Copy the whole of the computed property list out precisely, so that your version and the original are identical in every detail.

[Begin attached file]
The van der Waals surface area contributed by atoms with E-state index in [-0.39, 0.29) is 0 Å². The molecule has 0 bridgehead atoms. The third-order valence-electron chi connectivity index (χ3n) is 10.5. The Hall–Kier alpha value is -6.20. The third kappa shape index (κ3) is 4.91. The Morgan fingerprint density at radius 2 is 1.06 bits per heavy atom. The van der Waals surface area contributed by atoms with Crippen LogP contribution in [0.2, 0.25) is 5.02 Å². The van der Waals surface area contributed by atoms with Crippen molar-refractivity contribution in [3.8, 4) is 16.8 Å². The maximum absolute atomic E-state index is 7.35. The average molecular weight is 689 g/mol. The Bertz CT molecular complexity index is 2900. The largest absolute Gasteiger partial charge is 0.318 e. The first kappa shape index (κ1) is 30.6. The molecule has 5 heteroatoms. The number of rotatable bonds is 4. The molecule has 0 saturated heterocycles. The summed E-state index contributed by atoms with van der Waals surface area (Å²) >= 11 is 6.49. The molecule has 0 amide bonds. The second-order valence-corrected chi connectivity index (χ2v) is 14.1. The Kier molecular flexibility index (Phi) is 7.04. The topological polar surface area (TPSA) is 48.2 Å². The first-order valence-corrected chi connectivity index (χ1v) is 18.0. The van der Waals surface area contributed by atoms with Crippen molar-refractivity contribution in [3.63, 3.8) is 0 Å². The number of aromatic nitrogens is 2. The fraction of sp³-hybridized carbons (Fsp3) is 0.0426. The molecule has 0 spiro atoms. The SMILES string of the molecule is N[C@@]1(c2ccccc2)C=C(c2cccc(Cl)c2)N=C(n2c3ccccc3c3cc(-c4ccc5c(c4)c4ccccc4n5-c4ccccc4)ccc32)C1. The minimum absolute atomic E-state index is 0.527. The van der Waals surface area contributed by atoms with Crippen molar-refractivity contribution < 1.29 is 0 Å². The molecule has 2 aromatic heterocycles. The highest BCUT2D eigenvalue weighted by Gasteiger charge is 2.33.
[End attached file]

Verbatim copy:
The van der Waals surface area contributed by atoms with E-state index in [-0.39, 0.29) is 0 Å². The molecule has 0 bridgehead atoms. The third-order valence-electron chi connectivity index (χ3n) is 10.5. The Hall–Kier alpha value is -6.20. The third kappa shape index (κ3) is 4.91. The Morgan fingerprint density at radius 2 is 1.06 bits per heavy atom. The van der Waals surface area contributed by atoms with Crippen LogP contribution in [0.2, 0.25) is 5.02 Å². The van der Waals surface area contributed by atoms with Crippen molar-refractivity contribution in [3.8, 4) is 16.8 Å². The maximum absolute atomic E-state index is 7.35. The average molecular weight is 689 g/mol. The Bertz CT molecular complexity index is 2900. The largest absolute Gasteiger partial charge is 0.318 e. The first kappa shape index (κ1) is 30.6. The molecule has 5 heteroatoms. The number of rotatable bonds is 4. The molecule has 0 saturated heterocycles. The summed E-state index contributed by atoms with van der Waals surface area (Å²) >= 11 is 6.49. The molecule has 0 amide bonds. The second-order valence-corrected chi connectivity index (χ2v) is 14.1. The Kier molecular flexibility index (Phi) is 7.04. The topological polar surface area (TPSA) is 48.2 Å². The first-order valence-corrected chi connectivity index (χ1v) is 18.0. The van der Waals surface area contributed by atoms with Crippen molar-refractivity contribution in [3.63, 3.8) is 0 Å². The number of aromatic nitrogens is 2. The fraction of sp³-hybridized carbons (Fsp3) is 0.0426. The molecule has 0 spiro atoms. The SMILES string of the molecule is N[C@@]1(c2ccccc2)C=C(c2cccc(Cl)c2)N=C(n2c3ccccc3c3cc(-c4ccc5c(c4)c4ccccc4n5-c4ccccc4)ccc32)C1. The minimum absolute atomic E-state index is 0.527. The van der Waals surface area contributed by atoms with Crippen molar-refractivity contribution < 1.29 is 0 Å². The molecule has 2 aromatic heterocycles. The highest BCUT2D eigenvalue weighted by Gasteiger charge is 2.33.